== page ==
10 Jun 2021

Merlo equipment to reach deep space

Designed to operate in all conditions, Merlo telehandlers take up any challenge, even the most extreme ones.
We have seen them operating in the extreme cold of Antarctica, but the reliability and performance guaranteed by Merlo telehandlers allow them to work successfully even in the Australian desert, where the temperature reaches 45 °C in the shade, in summer.
While arriving, we can see these high, huge white antennas standing out against the background of a red earth, reminiscent of the Martian surface, which only the Australian outback can offer.
Here, a ROTO40.25MCSS has been servicing the 36 parabolic antennas scattered around Boolardy Station in Murchison County, Western Australia – one of the most advanced radio astronomical observatories in the world – for 13 years.

Boolardy Station is home to one of the most important and innovative projects carried out by the Commonwealth Scientific and Industrial Research Organisation, more commonly known as CSIRO, the Australian government agency for scientific research, and Askap.


These antennas are part of an ambitious cosmic survey project: a radio telescope that, by interconnecting thousands of parabolic and other types of aperture antennas, will be able to produce a signal collection area of one square kilometre, hence the name Square Kilometre Array (Ska). Designed to provide answers to mysteries about the nature of the Universe, this massive international scientific project involves twenty countries, including the UK, Australia, South Africa, the Netherlands, Italy, China and New Zealand.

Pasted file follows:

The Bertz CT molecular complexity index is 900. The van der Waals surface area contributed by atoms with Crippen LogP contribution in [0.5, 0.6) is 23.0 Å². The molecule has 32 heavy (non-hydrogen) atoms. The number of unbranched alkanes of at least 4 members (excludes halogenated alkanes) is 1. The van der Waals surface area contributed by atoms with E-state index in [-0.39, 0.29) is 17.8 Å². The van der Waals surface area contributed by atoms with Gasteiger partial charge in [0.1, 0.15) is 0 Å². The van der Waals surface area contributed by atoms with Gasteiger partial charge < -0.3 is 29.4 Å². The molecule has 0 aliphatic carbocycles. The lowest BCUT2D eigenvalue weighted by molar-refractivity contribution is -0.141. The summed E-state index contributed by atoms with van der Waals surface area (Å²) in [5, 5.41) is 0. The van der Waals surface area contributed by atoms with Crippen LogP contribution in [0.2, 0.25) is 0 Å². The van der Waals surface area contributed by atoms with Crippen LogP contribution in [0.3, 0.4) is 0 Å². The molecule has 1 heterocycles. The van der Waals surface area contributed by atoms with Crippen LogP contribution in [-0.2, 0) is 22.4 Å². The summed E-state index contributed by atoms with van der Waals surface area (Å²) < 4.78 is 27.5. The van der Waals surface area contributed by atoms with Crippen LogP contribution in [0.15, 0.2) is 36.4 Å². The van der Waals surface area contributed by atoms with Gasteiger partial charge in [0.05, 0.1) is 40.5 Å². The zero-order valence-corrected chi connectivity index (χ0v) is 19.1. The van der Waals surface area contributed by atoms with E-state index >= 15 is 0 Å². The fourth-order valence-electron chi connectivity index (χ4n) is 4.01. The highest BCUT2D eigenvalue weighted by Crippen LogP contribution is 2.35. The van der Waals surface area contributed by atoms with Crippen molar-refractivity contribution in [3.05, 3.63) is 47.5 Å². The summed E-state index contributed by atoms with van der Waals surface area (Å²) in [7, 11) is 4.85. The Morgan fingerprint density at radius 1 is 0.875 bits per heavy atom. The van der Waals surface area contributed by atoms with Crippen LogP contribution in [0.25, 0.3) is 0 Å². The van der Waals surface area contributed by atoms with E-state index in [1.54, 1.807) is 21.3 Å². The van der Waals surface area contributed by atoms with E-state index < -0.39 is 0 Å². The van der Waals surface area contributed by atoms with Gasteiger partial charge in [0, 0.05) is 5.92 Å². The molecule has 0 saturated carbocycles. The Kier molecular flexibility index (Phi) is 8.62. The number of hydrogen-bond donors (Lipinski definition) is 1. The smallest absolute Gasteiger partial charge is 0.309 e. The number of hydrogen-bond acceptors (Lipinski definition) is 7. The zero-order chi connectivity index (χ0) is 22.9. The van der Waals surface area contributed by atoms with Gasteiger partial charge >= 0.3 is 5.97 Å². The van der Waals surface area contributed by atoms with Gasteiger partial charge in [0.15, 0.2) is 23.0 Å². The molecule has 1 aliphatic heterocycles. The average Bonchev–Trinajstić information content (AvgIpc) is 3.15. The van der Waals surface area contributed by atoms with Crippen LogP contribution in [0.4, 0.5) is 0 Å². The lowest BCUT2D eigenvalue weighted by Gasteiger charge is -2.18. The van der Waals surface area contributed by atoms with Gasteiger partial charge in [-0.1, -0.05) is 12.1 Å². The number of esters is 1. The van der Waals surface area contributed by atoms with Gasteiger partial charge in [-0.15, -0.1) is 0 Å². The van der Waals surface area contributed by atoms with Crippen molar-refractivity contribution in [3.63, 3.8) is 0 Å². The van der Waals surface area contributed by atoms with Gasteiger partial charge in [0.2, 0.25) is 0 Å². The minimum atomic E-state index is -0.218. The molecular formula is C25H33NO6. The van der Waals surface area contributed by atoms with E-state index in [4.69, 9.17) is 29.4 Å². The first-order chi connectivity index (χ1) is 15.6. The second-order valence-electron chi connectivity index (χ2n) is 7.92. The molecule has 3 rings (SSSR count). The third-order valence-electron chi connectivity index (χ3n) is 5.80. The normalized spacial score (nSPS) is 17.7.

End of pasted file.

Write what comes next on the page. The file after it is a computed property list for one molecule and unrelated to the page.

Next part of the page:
Despite the extreme working conditions, the ROTO40.25MCSS enables the perfect operation of the antennas, thanks to the aerial work platform, and allows the logistics and maintenance of the station itself to be managed. The reliability and durability of this machine are the result of the continuous work and research carried out within the Merlo Group, and of the valuable on-site assistance provided by Motion Machinery. In the last few days, the periodical inspection was carried out and Ollie, Motion Machinery technician, travelled for 9 hours to reach the Boolardy station and carried out the necessary operations to ensure that the Merlo rotating telehandler will be able to work for many more years.

CSIRO operates more than 50 sites in Australia, France, Chile and the USA from its headquarters in Canberra, employing around 5.500 people.

Scientific research funded by the Federal Government began in Australia 105 years ago and some of the most important scientific developments carried out by CSIRO include the invention of atomic absorption spectroscopy, the design of key components of Wi-Fi technology, the development of the first commercially successful polymer banknote, the invention of Aerogard insect repellent and the adoption of a range of biological controls in Australia, such as the introduction of myxomatosis and rabbit calicivirus for the control of rabbit populations.